Uncommon Descent

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24 October 2007

Kenneth R. Miller and the Problem of Evil, Part 1

Michael J Behe

(This is the first of three posts on Kenneth Miller and the problem of evil.)

Brown University biologist Kenneth R. Miller has penned a second review of The Edge of Evolution, this one for the Catholic magazine Commonweal (subscription required). In the new review Miller alludes to some scientific points from his first review inNature. (I refer readers to my previous rejoinder to that on this blog.) But much of the second review turns on the theological implications of the book.

In the new review Miller seems truly astounded that I argue that common descent is very strongly supported:

Those hoping that Behe would argue for a biblical version of human origins will be shocked. Indeed, Behe tells his readers that there must be “no relying on holy books or prophetic dreams,” and that it “would be silly” to treat the Bible “as some sort of scientific textbook.” Amen.

Gee, of all the folks in America who follow these issues, Miller must be the only person who doesn’t know that I most certainly do not “argue for a biblical version of human origins.” I take my data exclusively from the scientific observation of nature, not from religious sources. I have always thought the evidence for common descent is persuasive. I said so in Darwin’s Black Box over ten years ago; I’ve said so repeatedly in public and private, to intellectual friends and intellectual opponents. The only conclusion I can draw from Miller’s apparent shock is that, when it comes to intelligent design arguments, Ken Miller just doesn’t listen too well. He hears what he wants to hear from design arguments and then substitutes his own ideas when the actual statements of ID proponents don’t fit his mental script. Then he argues with great passion against a strawman.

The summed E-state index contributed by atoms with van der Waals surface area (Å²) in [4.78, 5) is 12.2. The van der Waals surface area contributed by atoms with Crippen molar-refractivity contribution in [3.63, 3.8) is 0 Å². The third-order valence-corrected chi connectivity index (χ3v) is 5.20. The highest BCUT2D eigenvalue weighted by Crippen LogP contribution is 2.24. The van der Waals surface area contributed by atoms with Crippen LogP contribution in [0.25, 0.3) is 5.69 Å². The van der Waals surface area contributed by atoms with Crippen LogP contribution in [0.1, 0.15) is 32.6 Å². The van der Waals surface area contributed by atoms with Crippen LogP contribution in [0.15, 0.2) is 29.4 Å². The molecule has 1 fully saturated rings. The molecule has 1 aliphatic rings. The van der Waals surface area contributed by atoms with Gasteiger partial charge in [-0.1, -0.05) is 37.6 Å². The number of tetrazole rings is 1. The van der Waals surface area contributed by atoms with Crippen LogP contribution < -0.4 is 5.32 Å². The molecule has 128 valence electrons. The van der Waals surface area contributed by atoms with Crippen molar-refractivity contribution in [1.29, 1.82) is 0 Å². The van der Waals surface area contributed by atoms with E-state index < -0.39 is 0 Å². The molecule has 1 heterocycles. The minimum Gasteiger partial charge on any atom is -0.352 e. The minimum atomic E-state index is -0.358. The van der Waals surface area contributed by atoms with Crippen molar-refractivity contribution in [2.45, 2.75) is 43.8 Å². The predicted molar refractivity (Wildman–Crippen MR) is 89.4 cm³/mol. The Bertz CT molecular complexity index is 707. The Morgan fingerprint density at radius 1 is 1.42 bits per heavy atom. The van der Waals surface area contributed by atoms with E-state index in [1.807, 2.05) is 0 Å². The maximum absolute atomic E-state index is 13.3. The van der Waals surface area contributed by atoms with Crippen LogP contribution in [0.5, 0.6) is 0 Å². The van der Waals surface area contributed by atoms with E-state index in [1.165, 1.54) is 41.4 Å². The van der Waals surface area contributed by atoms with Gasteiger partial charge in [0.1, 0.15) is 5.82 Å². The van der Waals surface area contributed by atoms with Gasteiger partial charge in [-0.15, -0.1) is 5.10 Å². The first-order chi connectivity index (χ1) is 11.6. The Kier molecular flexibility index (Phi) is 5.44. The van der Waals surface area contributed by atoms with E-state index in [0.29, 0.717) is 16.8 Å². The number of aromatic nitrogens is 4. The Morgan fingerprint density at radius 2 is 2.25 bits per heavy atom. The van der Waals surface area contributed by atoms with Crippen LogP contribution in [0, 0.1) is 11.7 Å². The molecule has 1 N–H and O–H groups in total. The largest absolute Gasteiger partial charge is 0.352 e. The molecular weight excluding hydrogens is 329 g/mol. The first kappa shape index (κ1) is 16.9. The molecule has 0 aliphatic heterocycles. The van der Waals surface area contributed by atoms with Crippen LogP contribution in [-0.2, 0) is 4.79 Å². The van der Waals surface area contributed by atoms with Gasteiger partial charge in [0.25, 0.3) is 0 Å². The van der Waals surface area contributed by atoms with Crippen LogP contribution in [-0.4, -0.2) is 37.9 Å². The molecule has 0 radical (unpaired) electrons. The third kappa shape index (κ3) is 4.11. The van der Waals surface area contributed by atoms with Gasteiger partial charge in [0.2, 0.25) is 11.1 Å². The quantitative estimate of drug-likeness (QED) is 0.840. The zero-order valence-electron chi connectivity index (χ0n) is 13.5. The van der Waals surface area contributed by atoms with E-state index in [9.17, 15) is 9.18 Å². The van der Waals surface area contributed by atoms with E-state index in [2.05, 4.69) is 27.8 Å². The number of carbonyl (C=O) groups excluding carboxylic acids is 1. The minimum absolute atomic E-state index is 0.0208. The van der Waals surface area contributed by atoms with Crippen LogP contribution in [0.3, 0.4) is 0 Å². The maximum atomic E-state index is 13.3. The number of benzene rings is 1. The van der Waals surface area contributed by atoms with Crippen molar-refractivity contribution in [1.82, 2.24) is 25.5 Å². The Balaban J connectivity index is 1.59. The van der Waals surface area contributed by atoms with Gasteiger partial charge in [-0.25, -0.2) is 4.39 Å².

So it seems Miller now belatedly realizes that he and I agree on common descent. (You’d think that would cheer him up a bit, but it sure doesn’t seem to in the review.) What’s more, we both believe the universe was designed, at least to a certain level. (You’d think that additional common ground would cheer Miller a bit too but, if so, he keeps it well disguised.)

Behe happily notes, as I would, that we live in a universe whose fundamental physical constants are remarkably hospitable to life. To me, and apparently to Behe, these constants may well reflect the will of a creator we would both identify as the God of Abraham.

So let me emphasize: Kenneth Miller is an intelligent design proponent. He believes that the laws of the universe were purposely set up to permit life to develop. Miller thinks that, to accomplish the goal of life, the universe had to be designed to the depth of its fundamental physical constants. I agree with him as far as he goes, but, on the other hand, as I write in The Edge of Evolution, I think design extends further into the universe, past physical constants, past anthropic coincidences, and well into biology. Yet, with respect to design, he and I differ only on degree, not on principle.

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